Initiative Measure No. 517
Initiative concerns initiative and referendum measures.
This measure would set penalties for interfering with or retaliating against signature-gatherers and petition-signers; require that all measures receiving sufficient signatures appear on the ballot; and extend time for gathering initiative petition signatures.
Should this measure be enacted into law?
[ ] Yes
[ ] No
— State of Washington & Clark County Voters’ Pamphlet
Our right to initiative and petition our government is the most important tool we have to push back when government does things we don't like.
I am Sen. Ann Rivers and I support Initiative 517 because I am a strong believer in our initiative rights which our state has had for more than a century. Initiative 517's primary policy change is guaranteeing you the right to vote on qualified initiatives.
In a unanimous ruling, the Washington State Supreme Court in 2005 rejected an effort by special interest groups to stop the people from voting on a qualified initiative. Their reason: "Because ballot measures are often used to express popular will and to send a message to elected representatives, pre-election review unduly infringes on free speech."
Despite this clear ruling by the Supreme Court, dozens of citizen-sponsored initiatives — liberal and conservative — were blocked from a public vote in recent years even though local residents followed all the rules.
In King County, after local residents qualified an initiative to reduce the size of the King County Council, the county sued to block the vote. In Spokane, local residents qualified an initiative for the ballot but special interest groups sued to block the vote. In our own city of Vancouver, local residents collected the required number of signatures, but the city refused to let the people vote. In Bellingham, Monroe, Mukilteo, Redmond, Longview, and Wenatchee, local residents sponsored initiatives letting the voters decide on red-light ticketing cameras in their communities. In every instance, the city or out-of-state red-light camera company sued the citizens to block the vote.
Unfortunately, this same thing has happened repeatedly to state and local initiatives. In every one of these efforts, residents followed all the rules, yet each of them was hit with expensive, needless obstruction because state law doesn't clearly mandate a vote on qualified initiatives. But I-517 fixes that. With I-517, if the initiative qualifies, then the voters decide.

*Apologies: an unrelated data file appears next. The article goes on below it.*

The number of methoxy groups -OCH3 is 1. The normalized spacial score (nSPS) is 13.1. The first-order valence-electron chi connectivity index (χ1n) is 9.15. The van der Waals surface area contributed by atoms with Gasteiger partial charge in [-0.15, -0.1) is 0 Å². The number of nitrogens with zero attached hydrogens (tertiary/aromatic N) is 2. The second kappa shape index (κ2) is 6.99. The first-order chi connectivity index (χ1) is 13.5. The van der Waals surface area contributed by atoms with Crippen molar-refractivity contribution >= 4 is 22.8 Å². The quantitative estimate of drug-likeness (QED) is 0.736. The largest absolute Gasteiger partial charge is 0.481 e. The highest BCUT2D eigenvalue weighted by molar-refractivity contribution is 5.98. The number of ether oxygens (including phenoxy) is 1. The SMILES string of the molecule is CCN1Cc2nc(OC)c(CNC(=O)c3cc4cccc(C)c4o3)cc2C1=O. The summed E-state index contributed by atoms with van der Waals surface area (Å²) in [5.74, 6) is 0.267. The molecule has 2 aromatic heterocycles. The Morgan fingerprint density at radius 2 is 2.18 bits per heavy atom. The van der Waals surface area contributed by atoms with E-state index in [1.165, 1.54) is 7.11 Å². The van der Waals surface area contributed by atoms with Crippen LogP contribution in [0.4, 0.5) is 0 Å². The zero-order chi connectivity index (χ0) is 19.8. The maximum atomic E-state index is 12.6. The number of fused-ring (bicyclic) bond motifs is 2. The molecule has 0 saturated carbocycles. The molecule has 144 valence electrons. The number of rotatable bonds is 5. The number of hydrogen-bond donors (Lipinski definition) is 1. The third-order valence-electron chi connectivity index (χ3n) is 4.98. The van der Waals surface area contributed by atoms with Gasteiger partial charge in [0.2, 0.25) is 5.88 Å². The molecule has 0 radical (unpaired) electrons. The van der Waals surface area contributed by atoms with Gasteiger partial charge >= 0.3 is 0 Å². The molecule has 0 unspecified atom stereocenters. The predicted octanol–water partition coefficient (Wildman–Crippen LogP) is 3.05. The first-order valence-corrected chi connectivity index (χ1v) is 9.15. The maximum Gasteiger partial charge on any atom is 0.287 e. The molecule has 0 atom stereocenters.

I sponsored a bill in the Legislature that required the same thing: a guaranteed vote on qualified initiatives so voters can have their say. At a hearing on my bill, I heard resident after resident tell their horror stories of having their qualified initiatives blocked, preventing the people from exercising their right to vote. It was heartbreaking. But even with such compelling public testimony, very few of my colleagues in Olympia supported my bill.
The Legislature is never going to protect the citizens' initiative process — that's why Initiative 517 is so important and why I'm supporting it.
I-517 also gives everyone greater access to the initiative process. Since 1912, the number of signatures required to qualify for the ballot has skyrocketed almost tenfold, while the time to manually collect signatures has remained the same at six months. Oregon allows two years; Idaho a year and a half. I-517 simply matches the national average, which is one year to collect signatures.
And I-517 does one other thing that's really important: It stops initiative opponents from bullying people who want to sign an initiative petition. Bullying — on sidewalks, walkways, and other public places — is becoming far too common and I-517 puts a stop to it. I-517 makes it safe for you to exercise your right to participate and vote. I-517 supports democracy, promotes respectful speech, and stops bullying.
But what really moved me about I-517 — what convinced me to support it and speak out for it — is its guarantee that the people get to vote on qualified initiatives. With I-517's protections, future generations will have the chance to have their voices heard at the state and local level.
Please join me and the hundreds of thousands of your fellow residents who signed Initiative 517 petitions in voting yes on 517. Thank you.
State Sen. Ann Rivers, R-La Center, represents the 18th District. For more information on I-517, go to its website www.Yeson517.com.